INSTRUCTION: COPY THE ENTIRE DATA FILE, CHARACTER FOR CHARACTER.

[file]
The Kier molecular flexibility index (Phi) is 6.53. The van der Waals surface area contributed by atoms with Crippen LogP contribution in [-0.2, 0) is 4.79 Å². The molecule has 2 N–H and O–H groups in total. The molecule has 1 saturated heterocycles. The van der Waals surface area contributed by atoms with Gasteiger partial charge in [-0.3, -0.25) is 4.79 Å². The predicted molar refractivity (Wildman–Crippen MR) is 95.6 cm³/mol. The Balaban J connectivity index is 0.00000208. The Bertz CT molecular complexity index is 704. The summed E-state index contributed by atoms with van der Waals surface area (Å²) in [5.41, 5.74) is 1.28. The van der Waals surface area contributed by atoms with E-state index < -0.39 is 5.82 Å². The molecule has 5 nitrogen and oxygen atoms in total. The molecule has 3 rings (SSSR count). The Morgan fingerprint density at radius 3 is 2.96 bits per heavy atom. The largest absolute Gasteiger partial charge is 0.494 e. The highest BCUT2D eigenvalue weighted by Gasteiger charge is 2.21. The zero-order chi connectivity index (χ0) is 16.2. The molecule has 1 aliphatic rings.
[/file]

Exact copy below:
The Kier molecular flexibility index (Phi) is 6.53. The van der Waals surface area contributed by atoms with Crippen LogP contribution in [-0.2, 0) is 4.79 Å². The molecule has 2 N–H and O–H groups in total. The molecule has 1 saturated heterocycles. The van der Waals surface area contributed by atoms with Gasteiger partial charge in [-0.3, -0.25) is 4.79 Å². The predicted molar refractivity (Wildman–Crippen MR) is 95.6 cm³/mol. The Balaban J connectivity index is 0.00000208. The Bertz CT molecular complexity index is 704. The summed E-state index contributed by atoms with van der Waals surface area (Å²) in [5.41, 5.74) is 1.28. The van der Waals surface area contributed by atoms with E-state index < -0.39 is 5.82 Å². The molecule has 5 nitrogen and oxygen atoms in total. The molecule has 3 rings (SSSR count). The Morgan fingerprint density at radius 3 is 2.96 bits per heavy atom. The largest absolute Gasteiger partial charge is 0.494 e. The highest BCUT2D eigenvalue weighted by Gasteiger charge is 2.21. The zero-order chi connectivity index (χ0) is 16.2. The molecule has 1 aliphatic rings.